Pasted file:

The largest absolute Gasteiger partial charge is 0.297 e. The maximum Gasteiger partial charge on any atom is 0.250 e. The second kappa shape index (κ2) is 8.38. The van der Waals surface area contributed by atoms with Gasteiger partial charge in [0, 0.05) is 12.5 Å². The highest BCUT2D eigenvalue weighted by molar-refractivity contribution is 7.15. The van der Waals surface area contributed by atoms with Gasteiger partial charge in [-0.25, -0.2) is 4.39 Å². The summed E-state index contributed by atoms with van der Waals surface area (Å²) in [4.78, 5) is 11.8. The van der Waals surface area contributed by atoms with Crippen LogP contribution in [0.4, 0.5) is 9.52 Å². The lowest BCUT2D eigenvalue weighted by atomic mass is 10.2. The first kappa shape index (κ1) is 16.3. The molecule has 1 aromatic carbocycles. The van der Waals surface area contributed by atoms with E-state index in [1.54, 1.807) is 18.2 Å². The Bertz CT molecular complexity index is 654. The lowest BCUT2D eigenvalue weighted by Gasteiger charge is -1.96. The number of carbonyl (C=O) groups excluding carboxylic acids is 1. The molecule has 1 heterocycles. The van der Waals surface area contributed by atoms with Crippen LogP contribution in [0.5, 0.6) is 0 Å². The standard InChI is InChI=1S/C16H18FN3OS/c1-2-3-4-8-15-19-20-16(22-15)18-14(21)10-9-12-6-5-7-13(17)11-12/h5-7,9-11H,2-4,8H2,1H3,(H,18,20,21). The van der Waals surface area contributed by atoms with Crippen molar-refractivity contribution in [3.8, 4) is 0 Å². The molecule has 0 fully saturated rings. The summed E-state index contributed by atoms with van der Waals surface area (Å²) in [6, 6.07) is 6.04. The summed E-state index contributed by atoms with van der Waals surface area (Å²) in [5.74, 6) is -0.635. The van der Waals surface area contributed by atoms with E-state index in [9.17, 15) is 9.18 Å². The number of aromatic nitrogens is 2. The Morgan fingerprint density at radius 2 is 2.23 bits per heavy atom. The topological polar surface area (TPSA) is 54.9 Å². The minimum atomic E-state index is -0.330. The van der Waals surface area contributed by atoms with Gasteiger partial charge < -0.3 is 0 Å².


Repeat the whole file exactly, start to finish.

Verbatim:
The largest absolute Gasteiger partial charge is 0.297 e. The maximum Gasteiger partial charge on any atom is 0.250 e. The second kappa shape index (κ2) is 8.38. The van der Waals surface area contributed by atoms with Gasteiger partial charge in [0, 0.05) is 12.5 Å². The highest BCUT2D eigenvalue weighted by molar-refractivity contribution is 7.15. The van der Waals surface area contributed by atoms with Gasteiger partial charge in [-0.25, -0.2) is 4.39 Å². The summed E-state index contributed by atoms with van der Waals surface area (Å²) in [4.78, 5) is 11.8. The van der Waals surface area contributed by atoms with Crippen LogP contribution in [0.4, 0.5) is 9.52 Å². The lowest BCUT2D eigenvalue weighted by atomic mass is 10.2. The first kappa shape index (κ1) is 16.3. The molecule has 1 aromatic carbocycles. The van der Waals surface area contributed by atoms with E-state index in [1.54, 1.807) is 18.2 Å². The Bertz CT molecular complexity index is 654. The lowest BCUT2D eigenvalue weighted by Gasteiger charge is -1.96. The number of carbonyl (C=O) groups excluding carboxylic acids is 1. The molecule has 1 heterocycles. The van der Waals surface area contributed by atoms with Crippen LogP contribution in [0.5, 0.6) is 0 Å². The standard InChI is InChI=1S/C16H18FN3OS/c1-2-3-4-8-15-19-20-16(22-15)18-14(21)10-9-12-6-5-7-13(17)11-12/h5-7,9-11H,2-4,8H2,1H3,(H,18,20,21). The van der Waals surface area contributed by atoms with Crippen molar-refractivity contribution in [3.8, 4) is 0 Å². The molecule has 0 fully saturated rings. The summed E-state index contributed by atoms with van der Waals surface area (Å²) in [6, 6.07) is 6.04. The summed E-state index contributed by atoms with van der Waals surface area (Å²) in [5.74, 6) is -0.635. The van der Waals surface area contributed by atoms with E-state index in [9.17, 15) is 9.18 Å². The number of aromatic nitrogens is 2. The Morgan fingerprint density at radius 2 is 2.23 bits per heavy atom. The topological polar surface area (TPSA) is 54.9 Å². The minimum atomic E-state index is -0.330. The van der Waals surface area contributed by atoms with Gasteiger partial charge < -0.3 is 0 Å².